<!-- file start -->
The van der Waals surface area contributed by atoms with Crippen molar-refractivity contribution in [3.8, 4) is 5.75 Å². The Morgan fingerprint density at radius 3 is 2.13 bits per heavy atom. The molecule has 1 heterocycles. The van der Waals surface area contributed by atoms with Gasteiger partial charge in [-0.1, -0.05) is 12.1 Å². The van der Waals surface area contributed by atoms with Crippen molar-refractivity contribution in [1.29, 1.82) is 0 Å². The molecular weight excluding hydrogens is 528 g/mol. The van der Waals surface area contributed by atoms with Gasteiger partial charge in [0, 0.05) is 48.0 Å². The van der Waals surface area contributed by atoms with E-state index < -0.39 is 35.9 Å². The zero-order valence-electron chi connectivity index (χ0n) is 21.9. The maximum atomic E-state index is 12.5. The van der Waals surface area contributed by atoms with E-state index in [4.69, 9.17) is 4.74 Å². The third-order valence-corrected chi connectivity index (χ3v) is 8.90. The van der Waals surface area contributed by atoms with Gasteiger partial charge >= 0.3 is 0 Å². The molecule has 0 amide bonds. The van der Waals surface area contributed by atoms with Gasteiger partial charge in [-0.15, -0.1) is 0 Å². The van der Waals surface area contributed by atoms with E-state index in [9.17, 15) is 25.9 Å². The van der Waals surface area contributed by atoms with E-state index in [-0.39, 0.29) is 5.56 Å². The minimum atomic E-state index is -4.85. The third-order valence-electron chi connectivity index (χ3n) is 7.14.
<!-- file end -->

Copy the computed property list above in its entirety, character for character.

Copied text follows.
The van der Waals surface area contributed by atoms with Crippen molar-refractivity contribution in [3.8, 4) is 5.75 Å². The Morgan fingerprint density at radius 3 is 2.13 bits per heavy atom. The molecule has 1 heterocycles. The van der Waals surface area contributed by atoms with Gasteiger partial charge in [-0.1, -0.05) is 12.1 Å². The van der Waals surface area contributed by atoms with Crippen molar-refractivity contribution in [1.29, 1.82) is 0 Å². The molecular weight excluding hydrogens is 528 g/mol. The van der Waals surface area contributed by atoms with Gasteiger partial charge in [0, 0.05) is 48.0 Å². The van der Waals surface area contributed by atoms with E-state index < -0.39 is 35.9 Å². The zero-order valence-electron chi connectivity index (χ0n) is 21.9. The maximum atomic E-state index is 12.5. The van der Waals surface area contributed by atoms with E-state index in [4.69, 9.17) is 4.74 Å². The third-order valence-corrected chi connectivity index (χ3v) is 8.90. The van der Waals surface area contributed by atoms with Gasteiger partial charge >= 0.3 is 0 Å². The molecule has 0 amide bonds. The van der Waals surface area contributed by atoms with Gasteiger partial charge in [-0.15, -0.1) is 0 Å². The van der Waals surface area contributed by atoms with E-state index in [9.17, 15) is 25.9 Å². The van der Waals surface area contributed by atoms with E-state index in [-0.39, 0.29) is 5.56 Å². The minimum atomic E-state index is -4.85. The third-order valence-electron chi connectivity index (χ3n) is 7.14.